The Great Bank Note Exchange

It’s not every day that my father gives me a torn Rs. 2000 note and asks me to get it exchanged. In an attempt to be the ideal dutiful son, I agree.

It’s not every day that I walk into a public sector bank branch and ask the lady at the “May I help you?” counter for help. It’s funny how the people sitting at such counters never seem to be in a helpful mood.

It’s not every day that I wait patiently in line, only to be told by the cashier that she can’t exchange torn bank notes. Oddly, what she said seemed to be at odds with what my Google search results were telling me.

It’s not every day that I patiently try to explain RBI guidelines to an impatient middle-aged lady manning the cash counter in a crowded public sector bank branch. Or at least that’s what I tried to do, until she politely asked me to fuck off instead of holding up the queue.

It’s not every day that I ask the “May I help you?” lady if I can meet the bank branch manager. “Oh yes, I insist. I want to meet the manager now.” She gives me an ugly look and storms off, to summon the ever-elusive bank manager.

It’s not every day that Ms. Bank Manager is summoned in the middle of a lazy afternoon by a sweaty, but angry young man. She manages to make that very clear. She refuses to exchange my torn bank notes and proceeds to interrogate me much to the amusement of the other people in the bank:

Bank Manager:
'There seems to be something wrong with this note.
It seems to be fake.'
(holding it up against the light,
in an effort to see Gandhiji better)

Me: .....

Bank Manager: 'Where did you get this note from?'

Me: 'My father got it from an HDFC bank ATM.'

Bank Manager: 'Then why don't you go exchange it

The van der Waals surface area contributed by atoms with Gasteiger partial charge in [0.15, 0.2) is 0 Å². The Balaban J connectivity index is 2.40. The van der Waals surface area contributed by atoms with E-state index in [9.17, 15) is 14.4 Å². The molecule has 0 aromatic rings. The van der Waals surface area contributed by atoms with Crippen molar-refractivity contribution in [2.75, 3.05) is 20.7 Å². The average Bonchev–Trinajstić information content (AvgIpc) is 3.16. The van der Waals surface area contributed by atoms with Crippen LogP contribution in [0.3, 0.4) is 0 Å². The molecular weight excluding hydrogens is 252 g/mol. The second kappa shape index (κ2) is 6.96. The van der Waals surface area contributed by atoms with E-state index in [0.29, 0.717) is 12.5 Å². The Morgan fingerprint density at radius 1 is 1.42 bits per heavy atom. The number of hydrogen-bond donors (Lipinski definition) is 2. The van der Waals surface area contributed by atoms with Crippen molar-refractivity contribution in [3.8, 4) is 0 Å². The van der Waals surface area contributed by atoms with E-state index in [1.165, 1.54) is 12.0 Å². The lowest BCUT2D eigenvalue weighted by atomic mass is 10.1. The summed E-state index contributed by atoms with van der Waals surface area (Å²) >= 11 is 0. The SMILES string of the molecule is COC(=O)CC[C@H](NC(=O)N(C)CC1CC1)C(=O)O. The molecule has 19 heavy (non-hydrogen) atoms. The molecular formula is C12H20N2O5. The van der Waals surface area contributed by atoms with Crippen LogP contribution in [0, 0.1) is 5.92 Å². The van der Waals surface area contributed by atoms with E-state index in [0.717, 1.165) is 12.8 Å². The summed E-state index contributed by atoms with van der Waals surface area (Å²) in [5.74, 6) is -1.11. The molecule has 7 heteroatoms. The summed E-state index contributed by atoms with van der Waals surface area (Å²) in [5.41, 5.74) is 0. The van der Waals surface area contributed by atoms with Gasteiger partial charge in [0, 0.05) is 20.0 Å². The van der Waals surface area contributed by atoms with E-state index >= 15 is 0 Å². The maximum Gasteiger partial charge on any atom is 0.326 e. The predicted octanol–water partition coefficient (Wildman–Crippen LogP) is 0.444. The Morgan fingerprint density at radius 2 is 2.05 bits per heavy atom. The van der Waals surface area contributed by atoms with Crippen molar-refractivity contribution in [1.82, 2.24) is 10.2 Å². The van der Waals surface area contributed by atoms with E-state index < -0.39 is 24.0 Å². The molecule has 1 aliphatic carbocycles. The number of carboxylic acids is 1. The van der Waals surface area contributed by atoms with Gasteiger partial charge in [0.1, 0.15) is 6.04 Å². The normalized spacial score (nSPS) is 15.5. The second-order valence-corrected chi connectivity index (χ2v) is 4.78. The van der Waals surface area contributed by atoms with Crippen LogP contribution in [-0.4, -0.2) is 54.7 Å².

at HDFC Bank? Do you have an account there?'

Me: 'No, I have an Axis Bank account.'

Bank Manager: 'It's not every day that big
private bank customers walk into a humble bank
branch like ours to exchange torn notes'

It’s not everyday that I find myself losing my temper, but I think it’s only natural to do so when someone mocks you in front of an entire bank branch. I try bringing up the RBI guidelines again, in an attempt to enlighten the bank manager, in a scene straight out of those irritating Idea! internet advertisements.

It’s not every day that Ms. Bank Manager has to say ‘No!’ twice before someone gets it. But this was definitely one of those days.

Me:
'Ma'am, in that case, may I have your name?'

Bank Manager:
'Why do you need that for?'

Me:
'I'll need it for the complaint that I'll be writing
to the RBI. And ma'am, I'm pretty sure that I can
find your name online anyway. Have a nice day!'

Bank Manager:
'Wait a minute! If you have valid ID proof, you
can exchange your bank note here. No need for any
complaint business!'

Like I said… It’s not every day that my father gives me a torn Rs. 2000 note and asks me to get it exchanged.

Q&A

The funny thing about memories is that they tend to fade away until you’re often left with little more than a feeling. Feelings stay with you forever, especially regret.
 
Being a quizzer, I’ve come to enjoy the glorious uncertainty that comes with hazarding a guess while you’re on the buzzer. I’ve experienced both the elation that comes with getting it right as well as the dejection that accompanies a wrong answer.
 
Ask any quizzer and they’ll tell you that the worst feeling is when you think know the answer to a question. You can feel it coming. It’s right at the tip of your tongue. You start explaining the answer. The quiz-master starts nodding his head, because you’re going in the right direction but then you see dismay on his face. You were unable to give him the answer that he was looking for. As much as he wants to award you points, he can’t because there are other people waiting with the correct answer.
 
I can still recollect the feeling of helplessness that engulfed me when my parents asked me who she was. They say that mothers know everything about you. If so, I wouldn’t have been asked this question at all. It was a sitter, way too easy. And the worst part was that I wasn’t prepared for this question. Deep down inside, I knew the answer though. I tried my best to put it into words but couldn’t do so properly. In the end, all that I managed to say was that I needed to talk to her, and that it was extremely important for me to do so. Unfortunately that wasn’t the answer that my parents were looking for.
 
Almost five years have passed since, and I don’t think I can answer that question any better now. I just hope that they don’t throw the same question at me again.